DUBLIN (Reuters) – Ireland’s data privacy watchdog has agreed to pay a record 225 million euro ($ A spokesman for the fines watchdog said it targeted social network Instagram following an investigation into its handling of children’s data.
A spokesman for parent company Meta Platforms Inc said in a statement Instagram plans to appeal the fine, an emailed statement said.
Investigation started at , focusing on age at 13 and child users are allowed to run business accounts, which helps to publish the user’s phone number and / or email address.
“We passed our final decision last Friday, which did contain a 405 million euro fine,” Ireland’s Data Protection Commissioner (DPC) ), the lead regulator of Instagram parent Meta Platforms Inc.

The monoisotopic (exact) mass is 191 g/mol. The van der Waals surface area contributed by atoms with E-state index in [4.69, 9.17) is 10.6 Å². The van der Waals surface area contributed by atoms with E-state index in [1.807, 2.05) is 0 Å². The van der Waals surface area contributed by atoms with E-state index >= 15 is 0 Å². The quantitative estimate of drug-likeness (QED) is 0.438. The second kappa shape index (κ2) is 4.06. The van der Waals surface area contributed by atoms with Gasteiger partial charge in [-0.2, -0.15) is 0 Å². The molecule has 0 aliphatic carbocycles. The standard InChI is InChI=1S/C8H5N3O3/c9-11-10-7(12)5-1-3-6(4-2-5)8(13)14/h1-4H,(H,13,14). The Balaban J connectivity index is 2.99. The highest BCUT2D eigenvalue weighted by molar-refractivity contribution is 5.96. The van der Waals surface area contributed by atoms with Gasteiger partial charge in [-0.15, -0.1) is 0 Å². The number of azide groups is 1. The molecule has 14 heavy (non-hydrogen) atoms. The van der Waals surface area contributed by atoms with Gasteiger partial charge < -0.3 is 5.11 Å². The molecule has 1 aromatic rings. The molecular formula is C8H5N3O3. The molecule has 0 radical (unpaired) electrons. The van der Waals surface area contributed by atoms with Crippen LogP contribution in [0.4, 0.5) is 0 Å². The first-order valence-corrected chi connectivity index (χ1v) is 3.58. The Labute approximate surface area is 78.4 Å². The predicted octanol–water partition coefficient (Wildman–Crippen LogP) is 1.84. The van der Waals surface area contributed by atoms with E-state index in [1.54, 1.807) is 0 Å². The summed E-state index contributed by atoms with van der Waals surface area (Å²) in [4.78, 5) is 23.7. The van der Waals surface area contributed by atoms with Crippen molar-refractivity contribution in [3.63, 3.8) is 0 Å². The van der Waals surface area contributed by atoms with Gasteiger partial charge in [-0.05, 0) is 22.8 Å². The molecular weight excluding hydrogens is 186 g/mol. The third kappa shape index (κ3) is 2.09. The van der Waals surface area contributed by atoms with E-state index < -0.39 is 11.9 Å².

will release full details of the decision next week, he said.
A Meta spokesperson said Instagram updated its settings more than a year ago and has since released new features to keep teens safe and their information private.
A spokesperson said Instagram disagreed with how the fine was calculated and was carefully reviewing the decision.
DPC regulates Facebook (NASDAQ: META), Apple (NASDAQ: AAPL ) , Google (NASDAQ: GOOGL) and other tech giants because their EU headquarters are in Ireland. It has launched more than a dozen investigations into Meta companies, including Facebook and WhatsApp.
WhatsApp was fined a record 225 hundred last year for failing to comply with EU data rules in 2020 million euros*).
Irish regulators finalized draft ruling on Instagram probe in December and joined other EU ‘one-stop shop’ Regulators share systems for overseeing large multinational corporations.